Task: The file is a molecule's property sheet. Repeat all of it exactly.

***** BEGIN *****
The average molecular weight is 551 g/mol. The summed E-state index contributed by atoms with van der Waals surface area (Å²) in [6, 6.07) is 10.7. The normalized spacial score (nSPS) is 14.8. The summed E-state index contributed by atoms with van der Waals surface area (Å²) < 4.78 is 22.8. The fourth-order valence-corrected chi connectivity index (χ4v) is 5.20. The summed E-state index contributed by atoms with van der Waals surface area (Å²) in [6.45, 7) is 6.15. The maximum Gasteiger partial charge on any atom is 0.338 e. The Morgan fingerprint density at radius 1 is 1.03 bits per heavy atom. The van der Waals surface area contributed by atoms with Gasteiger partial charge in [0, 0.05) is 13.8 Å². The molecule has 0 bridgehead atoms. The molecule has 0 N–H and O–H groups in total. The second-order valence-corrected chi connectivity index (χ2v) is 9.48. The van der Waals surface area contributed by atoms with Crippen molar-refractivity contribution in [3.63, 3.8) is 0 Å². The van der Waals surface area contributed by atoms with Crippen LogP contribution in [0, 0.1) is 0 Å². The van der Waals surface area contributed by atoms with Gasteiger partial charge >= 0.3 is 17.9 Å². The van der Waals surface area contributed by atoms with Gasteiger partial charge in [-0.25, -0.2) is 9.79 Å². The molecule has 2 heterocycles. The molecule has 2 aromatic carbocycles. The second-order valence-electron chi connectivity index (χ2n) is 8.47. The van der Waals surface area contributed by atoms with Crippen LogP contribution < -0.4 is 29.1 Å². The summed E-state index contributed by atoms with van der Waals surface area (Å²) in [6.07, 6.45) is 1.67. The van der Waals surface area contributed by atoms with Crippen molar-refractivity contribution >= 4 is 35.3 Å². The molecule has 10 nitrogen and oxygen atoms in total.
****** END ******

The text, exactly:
The average molecular weight is 551 g/mol. The summed E-state index contributed by atoms with van der Waals surface area (Å²) in [6, 6.07) is 10.7. The normalized spacial score (nSPS) is 14.8. The summed E-state index contributed by atoms with van der Waals surface area (Å²) < 4.78 is 22.8. The fourth-order valence-corrected chi connectivity index (χ4v) is 5.20. The summed E-state index contributed by atoms with van der Waals surface area (Å²) in [6.45, 7) is 6.15. The maximum Gasteiger partial charge on any atom is 0.338 e. The Morgan fingerprint density at radius 1 is 1.03 bits per heavy atom. The van der Waals surface area contributed by atoms with Gasteiger partial charge in [0, 0.05) is 13.8 Å². The molecule has 0 bridgehead atoms. The molecule has 0 N–H and O–H groups in total. The second-order valence-corrected chi connectivity index (χ2v) is 9.48. The van der Waals surface area contributed by atoms with Crippen molar-refractivity contribution in [3.63, 3.8) is 0 Å². The van der Waals surface area contributed by atoms with Crippen LogP contribution in [0, 0.1) is 0 Å². The van der Waals surface area contributed by atoms with Gasteiger partial charge >= 0.3 is 17.9 Å². The van der Waals surface area contributed by atoms with Gasteiger partial charge in [-0.25, -0.2) is 9.79 Å². The molecule has 2 heterocycles. The molecule has 2 aromatic carbocycles. The second-order valence-electron chi connectivity index (χ2n) is 8.47. The van der Waals surface area contributed by atoms with Crippen LogP contribution < -0.4 is 29.1 Å². The summed E-state index contributed by atoms with van der Waals surface area (Å²) in [6.07, 6.45) is 1.67. The van der Waals surface area contributed by atoms with Crippen molar-refractivity contribution >= 4 is 35.3 Å². The molecule has 10 nitrogen and oxygen atoms in total.